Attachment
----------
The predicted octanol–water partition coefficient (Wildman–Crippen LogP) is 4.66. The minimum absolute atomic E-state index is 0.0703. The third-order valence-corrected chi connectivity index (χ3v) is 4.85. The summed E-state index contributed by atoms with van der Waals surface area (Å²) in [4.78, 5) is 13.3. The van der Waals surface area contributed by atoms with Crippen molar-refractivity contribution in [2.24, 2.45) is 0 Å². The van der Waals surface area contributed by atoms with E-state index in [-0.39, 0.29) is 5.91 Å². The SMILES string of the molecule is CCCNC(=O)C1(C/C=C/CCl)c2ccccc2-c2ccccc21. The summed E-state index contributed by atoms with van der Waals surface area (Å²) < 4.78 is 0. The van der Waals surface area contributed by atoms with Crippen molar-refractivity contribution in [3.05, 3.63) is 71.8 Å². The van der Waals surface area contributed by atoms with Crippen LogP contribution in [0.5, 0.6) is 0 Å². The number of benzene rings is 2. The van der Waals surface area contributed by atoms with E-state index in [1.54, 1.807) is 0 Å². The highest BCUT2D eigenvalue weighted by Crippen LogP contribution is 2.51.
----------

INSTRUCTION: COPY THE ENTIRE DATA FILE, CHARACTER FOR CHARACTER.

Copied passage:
The predicted octanol–water partition coefficient (Wildman–Crippen LogP) is 4.66. The minimum absolute atomic E-state index is 0.0703. The third-order valence-corrected chi connectivity index (χ3v) is 4.85. The summed E-state index contributed by atoms with van der Waals surface area (Å²) in [4.78, 5) is 13.3. The van der Waals surface area contributed by atoms with Crippen molar-refractivity contribution in [2.24, 2.45) is 0 Å². The van der Waals surface area contributed by atoms with E-state index in [-0.39, 0.29) is 5.91 Å². The SMILES string of the molecule is CCCNC(=O)C1(C/C=C/CCl)c2ccccc2-c2ccccc21. The summed E-state index contributed by atoms with van der Waals surface area (Å²) < 4.78 is 0. The van der Waals surface area contributed by atoms with Crippen molar-refractivity contribution in [3.05, 3.63) is 71.8 Å². The van der Waals surface area contributed by atoms with Crippen LogP contribution in [0.5, 0.6) is 0 Å². The number of benzene rings is 2. The van der Waals surface area contributed by atoms with E-state index in [1.54, 1.807) is 0 Å². The highest BCUT2D eigenvalue weighted by Crippen LogP contribution is 2.51.